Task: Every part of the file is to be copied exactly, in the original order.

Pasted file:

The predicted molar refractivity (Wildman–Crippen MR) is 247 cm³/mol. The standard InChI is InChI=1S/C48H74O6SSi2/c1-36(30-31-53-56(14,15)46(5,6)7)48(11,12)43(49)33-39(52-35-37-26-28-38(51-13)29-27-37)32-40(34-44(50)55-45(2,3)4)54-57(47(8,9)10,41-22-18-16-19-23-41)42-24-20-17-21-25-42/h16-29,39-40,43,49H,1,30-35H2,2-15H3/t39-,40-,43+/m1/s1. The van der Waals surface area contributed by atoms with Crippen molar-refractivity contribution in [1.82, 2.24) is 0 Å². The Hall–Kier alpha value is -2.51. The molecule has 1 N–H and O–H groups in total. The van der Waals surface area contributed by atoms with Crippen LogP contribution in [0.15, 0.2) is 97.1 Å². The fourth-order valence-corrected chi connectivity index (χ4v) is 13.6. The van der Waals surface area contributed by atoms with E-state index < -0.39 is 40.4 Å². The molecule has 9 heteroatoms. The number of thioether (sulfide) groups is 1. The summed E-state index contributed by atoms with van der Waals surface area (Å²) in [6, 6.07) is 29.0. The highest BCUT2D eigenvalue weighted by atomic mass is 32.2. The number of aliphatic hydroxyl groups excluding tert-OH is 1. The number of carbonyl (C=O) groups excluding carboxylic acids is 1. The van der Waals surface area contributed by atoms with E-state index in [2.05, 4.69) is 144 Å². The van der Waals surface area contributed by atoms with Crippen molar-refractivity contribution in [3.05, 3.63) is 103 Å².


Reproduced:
The predicted molar refractivity (Wildman–Crippen MR) is 247 cm³/mol. The standard InChI is InChI=1S/C48H74O6SSi2/c1-36(30-31-53-56(14,15)46(5,6)7)48(11,12)43(49)33-39(52-35-37-26-28-38(51-13)29-27-37)32-40(34-44(50)55-45(2,3)4)54-57(47(8,9)10,41-22-18-16-19-23-41)42-24-20-17-21-25-42/h16-29,39-40,43,49H,1,30-35H2,2-15H3/t39-,40-,43+/m1/s1. The van der Waals surface area contributed by atoms with Crippen molar-refractivity contribution in [1.82, 2.24) is 0 Å². The Hall–Kier alpha value is -2.51. The molecule has 1 N–H and O–H groups in total. The van der Waals surface area contributed by atoms with Crippen LogP contribution in [0.15, 0.2) is 97.1 Å². The fourth-order valence-corrected chi connectivity index (χ4v) is 13.6. The van der Waals surface area contributed by atoms with E-state index < -0.39 is 40.4 Å². The molecule has 9 heteroatoms. The number of thioether (sulfide) groups is 1. The summed E-state index contributed by atoms with van der Waals surface area (Å²) in [6, 6.07) is 29.0. The highest BCUT2D eigenvalue weighted by atomic mass is 32.2. The number of aliphatic hydroxyl groups excluding tert-OH is 1. The number of carbonyl (C=O) groups excluding carboxylic acids is 1. The van der Waals surface area contributed by atoms with E-state index in [2.05, 4.69) is 144 Å². The van der Waals surface area contributed by atoms with Crippen molar-refractivity contribution in [3.05, 3.63) is 103 Å².